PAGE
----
WaPo: Biden’s ‘Inflation Reduction’ Bill Will Not Cut Prices for Working-Class, Middle-Class Americans ‘Anytime Soon’
Joe Biden’s “Inflation Reduction Act” will not be cutting consumer prices for working- and middle-class Americans “anytime soon,” the Washington Post admits.
Last week, House and Senate Democrats passed the $700 billion Inflation Reduction Act, which is set to spend billions on green energy projects as well as more funding for the Internal Revenue Service (IRS) to hugely ramp up audits of American taxpayers.
Despite its name, the Post reports that the legislation will have a negligible impact on inflation that has squeezed working- and middle-class Americans over the last year.
“The legislation … won’t directly address some of the main drivers of surging prices — from gas and food to rents and restaurant meals,” the Post reports:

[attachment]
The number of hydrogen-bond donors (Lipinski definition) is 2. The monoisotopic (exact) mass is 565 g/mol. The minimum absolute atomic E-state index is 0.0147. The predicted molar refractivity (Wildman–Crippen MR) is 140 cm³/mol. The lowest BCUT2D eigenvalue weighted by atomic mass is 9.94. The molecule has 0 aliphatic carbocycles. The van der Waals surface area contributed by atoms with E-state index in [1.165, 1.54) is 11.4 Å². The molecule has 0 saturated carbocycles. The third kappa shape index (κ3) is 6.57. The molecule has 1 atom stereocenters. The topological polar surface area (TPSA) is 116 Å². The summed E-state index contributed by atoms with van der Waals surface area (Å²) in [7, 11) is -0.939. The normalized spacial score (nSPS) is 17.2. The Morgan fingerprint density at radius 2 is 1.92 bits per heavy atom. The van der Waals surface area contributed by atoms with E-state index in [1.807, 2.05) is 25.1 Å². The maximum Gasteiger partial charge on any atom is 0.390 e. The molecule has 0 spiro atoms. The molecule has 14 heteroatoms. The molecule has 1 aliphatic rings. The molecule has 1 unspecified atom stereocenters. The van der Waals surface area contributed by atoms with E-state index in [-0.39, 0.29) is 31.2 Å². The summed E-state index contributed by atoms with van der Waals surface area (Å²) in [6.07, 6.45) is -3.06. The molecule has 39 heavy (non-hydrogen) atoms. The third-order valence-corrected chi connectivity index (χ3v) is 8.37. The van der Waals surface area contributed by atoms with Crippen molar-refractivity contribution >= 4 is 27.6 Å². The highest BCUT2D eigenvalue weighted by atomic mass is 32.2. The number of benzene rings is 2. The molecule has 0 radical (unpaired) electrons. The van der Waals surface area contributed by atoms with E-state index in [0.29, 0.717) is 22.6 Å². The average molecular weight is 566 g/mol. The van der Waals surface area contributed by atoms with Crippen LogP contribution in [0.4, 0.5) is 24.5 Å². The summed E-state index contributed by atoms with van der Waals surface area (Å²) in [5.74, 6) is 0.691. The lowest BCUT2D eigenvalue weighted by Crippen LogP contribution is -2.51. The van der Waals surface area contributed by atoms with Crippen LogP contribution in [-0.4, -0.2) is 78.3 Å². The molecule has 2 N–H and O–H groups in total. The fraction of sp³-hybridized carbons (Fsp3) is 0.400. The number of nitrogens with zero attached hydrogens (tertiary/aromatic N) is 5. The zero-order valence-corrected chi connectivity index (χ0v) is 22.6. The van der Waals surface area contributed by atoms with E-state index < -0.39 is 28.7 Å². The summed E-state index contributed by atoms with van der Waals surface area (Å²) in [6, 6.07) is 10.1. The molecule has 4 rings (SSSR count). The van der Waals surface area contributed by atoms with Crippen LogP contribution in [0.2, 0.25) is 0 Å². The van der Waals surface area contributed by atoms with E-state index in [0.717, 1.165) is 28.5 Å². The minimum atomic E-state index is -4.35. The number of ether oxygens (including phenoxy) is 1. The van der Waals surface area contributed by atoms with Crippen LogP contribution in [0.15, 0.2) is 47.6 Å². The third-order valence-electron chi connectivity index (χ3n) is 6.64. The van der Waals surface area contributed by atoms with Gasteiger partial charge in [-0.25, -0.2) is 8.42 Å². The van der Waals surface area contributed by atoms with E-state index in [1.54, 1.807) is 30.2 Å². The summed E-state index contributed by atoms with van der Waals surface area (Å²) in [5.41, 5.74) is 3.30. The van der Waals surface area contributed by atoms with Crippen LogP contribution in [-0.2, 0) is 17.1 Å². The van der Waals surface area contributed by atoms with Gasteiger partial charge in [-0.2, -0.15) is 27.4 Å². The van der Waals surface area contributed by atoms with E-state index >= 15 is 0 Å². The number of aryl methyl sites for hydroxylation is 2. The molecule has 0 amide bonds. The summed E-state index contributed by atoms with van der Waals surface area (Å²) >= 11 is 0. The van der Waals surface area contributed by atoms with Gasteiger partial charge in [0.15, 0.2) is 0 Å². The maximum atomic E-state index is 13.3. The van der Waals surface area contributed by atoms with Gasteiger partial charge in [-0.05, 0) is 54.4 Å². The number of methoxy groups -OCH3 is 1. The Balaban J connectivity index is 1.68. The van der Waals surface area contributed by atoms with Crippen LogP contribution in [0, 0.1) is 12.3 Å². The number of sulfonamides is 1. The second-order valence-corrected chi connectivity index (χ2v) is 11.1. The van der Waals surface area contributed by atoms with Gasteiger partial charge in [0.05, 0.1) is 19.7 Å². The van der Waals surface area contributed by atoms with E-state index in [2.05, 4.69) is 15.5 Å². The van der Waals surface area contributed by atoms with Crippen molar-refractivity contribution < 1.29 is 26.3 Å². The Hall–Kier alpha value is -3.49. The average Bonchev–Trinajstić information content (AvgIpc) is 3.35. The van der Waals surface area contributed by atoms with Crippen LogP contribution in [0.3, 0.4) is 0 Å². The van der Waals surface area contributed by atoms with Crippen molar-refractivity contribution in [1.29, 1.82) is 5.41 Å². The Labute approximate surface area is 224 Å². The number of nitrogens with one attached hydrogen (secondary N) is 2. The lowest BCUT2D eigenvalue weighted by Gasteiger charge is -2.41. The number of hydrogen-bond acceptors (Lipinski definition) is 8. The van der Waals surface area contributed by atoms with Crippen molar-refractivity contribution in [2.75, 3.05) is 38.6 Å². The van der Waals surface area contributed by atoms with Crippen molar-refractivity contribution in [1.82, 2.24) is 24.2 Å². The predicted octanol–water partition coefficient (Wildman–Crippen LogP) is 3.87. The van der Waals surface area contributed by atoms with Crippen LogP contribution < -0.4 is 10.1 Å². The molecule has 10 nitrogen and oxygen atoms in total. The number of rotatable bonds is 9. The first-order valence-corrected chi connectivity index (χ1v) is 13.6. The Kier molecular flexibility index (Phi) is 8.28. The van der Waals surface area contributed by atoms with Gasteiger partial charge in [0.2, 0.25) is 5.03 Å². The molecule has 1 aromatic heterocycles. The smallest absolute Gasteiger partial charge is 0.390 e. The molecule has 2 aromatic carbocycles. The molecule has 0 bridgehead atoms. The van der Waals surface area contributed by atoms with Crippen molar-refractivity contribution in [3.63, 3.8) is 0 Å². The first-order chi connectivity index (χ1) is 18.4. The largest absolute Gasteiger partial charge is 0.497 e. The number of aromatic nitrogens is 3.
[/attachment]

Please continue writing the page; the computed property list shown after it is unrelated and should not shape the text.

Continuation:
With inflation raging near its highest level in four decades, Congress is poised to approve President Joe Biden’s signature Inflation Reduction Act. Its title raises a tantalizing question: Will the measure actually tame the price spikes that have inflicted hardships on American households? [Emphasis added]
Economic analyses of the proposal suggest that the answer is likely no — not anytime soon, anyway. [Emphasis added]
The latest federal data shows that the Producer Price Index, the prices charged by American businesses, was up 9.8 percent in July compared to the same time last year. In May, groceries cost Americans 11 percent more than they did in 2021 — a 42-year high.
Most recently, the Biden administration has bragged about bringing down the price of gasoline for American consumers to about $3.99 a gallon even as gasoline under former President Trump was less than $2.40 a gallon when he left office.
While the Post reports that Biden’s legislation will not have much of an impact on consumer prices, the plan is expected to squeeze tens of billions from working-class and middle-class Americans via IRS audits.
The Congressional Budget Office (CBO) reveals that the legislation’s $80 billion for new IRS audits will take at least $20 billion from working- and middle-class Americans earning less than $400,000 a year. These billions are in addition to the billions already taken from this income group.